What’s my point?


I have always been interested in career and professional/personal development. While in consulting I led campus recruiting teams, actively mentored new hires and have tried to learn and share actively w/ a broad range of people. I have been fortunate to have had several mentors invest time in me, for which I am very grateful.


I am self admittedly a collector of management ideas and books, but you may find it interesting that I have never put much stake in career management books. In all honesty I don’t own many and couldn’t tell you what principles I’ve gained from them. In addition, so many are tactical and narrow. They cover interviewing or office politics and fail to paint the “big picture”.


Personal Reasons for Blog

  1. The first is self-involved. Simply, I’ve always wanted to write a book. I lack the creativity and stick-to-itiveness to write an artful piece of prose or historical non-fiction. I have, however spent a great deal of time working in roles that required me to think about how to manage your career. So to me it seemed “easy” to try and put my thoughts on the subject in print. As the process turned out, it was not at all “easy”.

  2. In addition, I have found that for a variety of reasons I have become someone friends and colleagues seek out for advice. I believe these reasons boil down to several factors. I never try to tell people what to do, but rather help them discover what they probably already know. I find many of us need a push to reach conclusions that are often clear when spoken out loud to another. Next, I have though this out quite a bit myself and have some frameworks to offer them. I try not to offer “advice” so much as a sounding board that also has some tools to help clarify your thinking.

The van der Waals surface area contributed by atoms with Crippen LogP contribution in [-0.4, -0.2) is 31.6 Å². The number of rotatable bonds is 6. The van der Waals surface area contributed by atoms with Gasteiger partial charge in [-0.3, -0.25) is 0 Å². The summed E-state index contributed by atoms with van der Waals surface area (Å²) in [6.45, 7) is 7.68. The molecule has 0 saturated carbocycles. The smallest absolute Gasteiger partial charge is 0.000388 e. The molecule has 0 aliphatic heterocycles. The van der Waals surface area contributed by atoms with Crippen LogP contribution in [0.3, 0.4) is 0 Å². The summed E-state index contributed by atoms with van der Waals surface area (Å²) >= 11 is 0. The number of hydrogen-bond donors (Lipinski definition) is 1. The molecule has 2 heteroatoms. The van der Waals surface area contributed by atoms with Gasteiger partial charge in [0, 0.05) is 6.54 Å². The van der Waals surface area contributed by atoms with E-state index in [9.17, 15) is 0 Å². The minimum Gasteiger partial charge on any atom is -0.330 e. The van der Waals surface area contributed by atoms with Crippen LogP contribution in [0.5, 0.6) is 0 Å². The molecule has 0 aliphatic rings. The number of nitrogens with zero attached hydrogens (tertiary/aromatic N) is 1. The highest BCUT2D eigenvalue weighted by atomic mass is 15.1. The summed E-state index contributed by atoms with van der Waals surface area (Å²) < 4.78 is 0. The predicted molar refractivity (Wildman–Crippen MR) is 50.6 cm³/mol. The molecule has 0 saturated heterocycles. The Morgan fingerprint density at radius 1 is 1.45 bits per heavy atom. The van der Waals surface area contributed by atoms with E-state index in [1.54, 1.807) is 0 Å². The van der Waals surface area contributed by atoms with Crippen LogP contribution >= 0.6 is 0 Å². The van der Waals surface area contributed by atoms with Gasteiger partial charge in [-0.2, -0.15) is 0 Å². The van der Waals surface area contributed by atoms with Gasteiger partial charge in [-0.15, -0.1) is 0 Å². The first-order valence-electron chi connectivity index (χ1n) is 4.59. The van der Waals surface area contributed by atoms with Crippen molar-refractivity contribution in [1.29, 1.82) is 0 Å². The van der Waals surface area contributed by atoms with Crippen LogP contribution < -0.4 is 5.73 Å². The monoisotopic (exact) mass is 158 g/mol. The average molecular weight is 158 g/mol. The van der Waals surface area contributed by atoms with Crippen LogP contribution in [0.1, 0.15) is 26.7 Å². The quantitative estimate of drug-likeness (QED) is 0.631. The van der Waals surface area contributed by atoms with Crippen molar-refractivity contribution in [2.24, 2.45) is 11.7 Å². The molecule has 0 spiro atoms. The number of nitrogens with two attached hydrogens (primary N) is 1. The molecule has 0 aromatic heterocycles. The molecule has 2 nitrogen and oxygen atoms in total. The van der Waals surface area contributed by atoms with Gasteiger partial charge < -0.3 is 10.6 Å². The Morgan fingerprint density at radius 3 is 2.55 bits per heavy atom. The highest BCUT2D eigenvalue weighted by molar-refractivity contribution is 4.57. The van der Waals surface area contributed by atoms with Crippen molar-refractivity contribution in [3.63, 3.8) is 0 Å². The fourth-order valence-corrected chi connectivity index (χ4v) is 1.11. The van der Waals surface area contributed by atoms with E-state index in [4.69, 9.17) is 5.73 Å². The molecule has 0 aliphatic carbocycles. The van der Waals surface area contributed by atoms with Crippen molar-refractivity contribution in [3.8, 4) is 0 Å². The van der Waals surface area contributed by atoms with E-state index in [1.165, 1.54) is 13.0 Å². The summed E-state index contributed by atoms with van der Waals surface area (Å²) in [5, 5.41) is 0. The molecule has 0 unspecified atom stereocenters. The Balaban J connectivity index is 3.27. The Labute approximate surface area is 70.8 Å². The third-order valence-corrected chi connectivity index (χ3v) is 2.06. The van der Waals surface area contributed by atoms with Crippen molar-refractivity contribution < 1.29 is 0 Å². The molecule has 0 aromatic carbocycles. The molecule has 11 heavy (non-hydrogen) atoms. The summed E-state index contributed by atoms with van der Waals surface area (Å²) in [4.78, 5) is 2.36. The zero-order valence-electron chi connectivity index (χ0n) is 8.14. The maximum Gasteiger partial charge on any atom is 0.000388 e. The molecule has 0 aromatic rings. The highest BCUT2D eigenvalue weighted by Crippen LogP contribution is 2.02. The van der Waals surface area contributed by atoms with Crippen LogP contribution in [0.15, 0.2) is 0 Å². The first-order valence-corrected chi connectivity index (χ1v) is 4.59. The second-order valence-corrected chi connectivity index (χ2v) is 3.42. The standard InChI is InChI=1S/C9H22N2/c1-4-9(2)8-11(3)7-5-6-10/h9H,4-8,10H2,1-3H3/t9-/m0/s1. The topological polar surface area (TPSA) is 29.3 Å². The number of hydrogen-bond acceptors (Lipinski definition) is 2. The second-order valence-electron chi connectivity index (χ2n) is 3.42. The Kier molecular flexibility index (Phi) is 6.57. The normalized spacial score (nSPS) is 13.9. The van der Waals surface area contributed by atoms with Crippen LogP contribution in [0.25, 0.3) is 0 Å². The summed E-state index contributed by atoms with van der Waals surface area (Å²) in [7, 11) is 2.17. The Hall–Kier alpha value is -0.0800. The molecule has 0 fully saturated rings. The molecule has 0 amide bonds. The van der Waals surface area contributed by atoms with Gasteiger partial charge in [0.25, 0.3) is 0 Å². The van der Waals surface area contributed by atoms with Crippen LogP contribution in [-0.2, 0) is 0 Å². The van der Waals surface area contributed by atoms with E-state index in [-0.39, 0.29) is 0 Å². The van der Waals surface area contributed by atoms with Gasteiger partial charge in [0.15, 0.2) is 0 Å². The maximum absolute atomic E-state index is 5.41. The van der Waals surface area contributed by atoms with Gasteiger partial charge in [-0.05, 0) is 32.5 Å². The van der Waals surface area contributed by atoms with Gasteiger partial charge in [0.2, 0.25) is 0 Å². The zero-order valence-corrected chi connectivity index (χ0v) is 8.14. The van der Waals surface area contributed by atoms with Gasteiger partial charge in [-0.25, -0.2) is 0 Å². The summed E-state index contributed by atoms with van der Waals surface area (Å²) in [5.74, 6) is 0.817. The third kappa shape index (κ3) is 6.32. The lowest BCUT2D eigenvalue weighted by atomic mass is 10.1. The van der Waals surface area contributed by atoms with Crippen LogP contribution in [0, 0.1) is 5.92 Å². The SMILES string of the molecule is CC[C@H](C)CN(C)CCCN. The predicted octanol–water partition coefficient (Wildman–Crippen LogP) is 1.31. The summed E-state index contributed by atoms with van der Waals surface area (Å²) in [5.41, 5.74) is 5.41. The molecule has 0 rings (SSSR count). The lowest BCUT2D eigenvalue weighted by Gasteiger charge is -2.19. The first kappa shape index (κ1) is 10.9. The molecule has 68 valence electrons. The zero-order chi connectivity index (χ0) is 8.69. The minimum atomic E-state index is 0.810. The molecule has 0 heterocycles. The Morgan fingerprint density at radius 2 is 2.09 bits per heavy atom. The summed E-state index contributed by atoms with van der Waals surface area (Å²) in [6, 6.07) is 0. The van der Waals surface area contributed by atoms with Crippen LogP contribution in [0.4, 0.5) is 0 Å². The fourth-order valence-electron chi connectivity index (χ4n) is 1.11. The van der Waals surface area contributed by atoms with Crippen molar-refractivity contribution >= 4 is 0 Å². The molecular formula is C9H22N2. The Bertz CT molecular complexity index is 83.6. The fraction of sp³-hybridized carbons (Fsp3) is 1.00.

3. Third, I like talking about this. It’s important to me personally that as many of us as possible find good fits for ourselves in our careers. Note that I said FIT…you’ll find me circling back on this theme again and again.

  4. Fourth, I have had numerous colleagues refer to my observations as practical. My wife Michele takes great amusement in this as she would not, I think, describe me as practical. However, in the context of work and career others see my advice this way. I believe this comes from trying to help them explore likely outcomes from taking certain actions. Think of it as scenario building or role-playing. Many of us are naïve when it comes to how others will react to our actions. I try to help people explore how certain steps will play out psychologically and politically. Whether this is “Machiavellian” or merely pragmatic I’ll leave to you to decide.


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